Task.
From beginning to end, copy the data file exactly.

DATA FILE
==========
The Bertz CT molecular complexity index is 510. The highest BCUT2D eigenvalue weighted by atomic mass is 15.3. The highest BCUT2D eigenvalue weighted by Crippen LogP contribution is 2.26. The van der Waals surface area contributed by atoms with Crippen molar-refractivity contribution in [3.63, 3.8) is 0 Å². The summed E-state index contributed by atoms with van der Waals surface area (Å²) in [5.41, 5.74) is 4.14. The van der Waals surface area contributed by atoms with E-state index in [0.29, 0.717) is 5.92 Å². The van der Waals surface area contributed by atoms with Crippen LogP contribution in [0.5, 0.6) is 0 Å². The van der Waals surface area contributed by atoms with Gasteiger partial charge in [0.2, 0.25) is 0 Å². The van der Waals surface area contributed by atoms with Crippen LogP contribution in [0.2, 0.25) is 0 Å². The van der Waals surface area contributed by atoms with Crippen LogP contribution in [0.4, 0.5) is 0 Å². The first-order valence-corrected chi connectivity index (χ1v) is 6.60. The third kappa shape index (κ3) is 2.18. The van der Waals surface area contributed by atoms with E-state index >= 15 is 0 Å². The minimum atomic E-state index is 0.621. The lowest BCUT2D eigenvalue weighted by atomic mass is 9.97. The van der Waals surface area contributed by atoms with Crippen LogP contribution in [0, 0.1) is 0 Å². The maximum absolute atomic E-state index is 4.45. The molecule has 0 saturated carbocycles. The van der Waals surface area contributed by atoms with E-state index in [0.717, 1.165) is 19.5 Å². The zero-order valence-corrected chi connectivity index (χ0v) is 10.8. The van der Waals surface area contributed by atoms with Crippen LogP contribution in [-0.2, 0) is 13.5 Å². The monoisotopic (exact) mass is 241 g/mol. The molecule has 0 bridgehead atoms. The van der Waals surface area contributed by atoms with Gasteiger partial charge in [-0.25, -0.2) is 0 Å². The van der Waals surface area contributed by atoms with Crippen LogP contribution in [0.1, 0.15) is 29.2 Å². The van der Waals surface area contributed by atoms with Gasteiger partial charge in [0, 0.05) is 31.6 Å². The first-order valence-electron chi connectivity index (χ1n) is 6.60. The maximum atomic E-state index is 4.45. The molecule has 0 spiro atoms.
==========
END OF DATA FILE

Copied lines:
The Bertz CT molecular complexity index is 510. The highest BCUT2D eigenvalue weighted by atomic mass is 15.3. The highest BCUT2D eigenvalue weighted by Crippen LogP contribution is 2.26. The van der Waals surface area contributed by atoms with Crippen molar-refractivity contribution in [3.63, 3.8) is 0 Å². The summed E-state index contributed by atoms with van der Waals surface area (Å²) in [5.41, 5.74) is 4.14. The van der Waals surface area contributed by atoms with E-state index in [0.29, 0.717) is 5.92 Å². The van der Waals surface area contributed by atoms with Crippen LogP contribution in [0.5, 0.6) is 0 Å². The van der Waals surface area contributed by atoms with Gasteiger partial charge in [0.2, 0.25) is 0 Å². The van der Waals surface area contributed by atoms with Crippen LogP contribution in [0.2, 0.25) is 0 Å². The van der Waals surface area contributed by atoms with Crippen LogP contribution in [0.4, 0.5) is 0 Å². The first-order valence-corrected chi connectivity index (χ1v) is 6.60. The third kappa shape index (κ3) is 2.18. The van der Waals surface area contributed by atoms with E-state index >= 15 is 0 Å². The minimum atomic E-state index is 0.621. The lowest BCUT2D eigenvalue weighted by atomic mass is 9.97. The van der Waals surface area contributed by atoms with Crippen LogP contribution in [0, 0.1) is 0 Å². The maximum absolute atomic E-state index is 4.45. The molecule has 0 saturated carbocycles. The van der Waals surface area contributed by atoms with E-state index in [0.717, 1.165) is 19.5 Å². The zero-order valence-corrected chi connectivity index (χ0v) is 10.8. The van der Waals surface area contributed by atoms with Crippen LogP contribution in [-0.2, 0) is 13.5 Å². The monoisotopic (exact) mass is 241 g/mol. The molecule has 0 bridgehead atoms. The van der Waals surface area contributed by atoms with Gasteiger partial charge in [-0.25, -0.2) is 0 Å². The van der Waals surface area contributed by atoms with Crippen LogP contribution in [0.1, 0.15) is 29.2 Å². The van der Waals surface area contributed by atoms with Gasteiger partial charge in [0, 0.05) is 31.6 Å². The first-order valence-electron chi connectivity index (χ1n) is 6.60. The maximum atomic E-state index is 4.45. The molecule has 0 spiro atoms.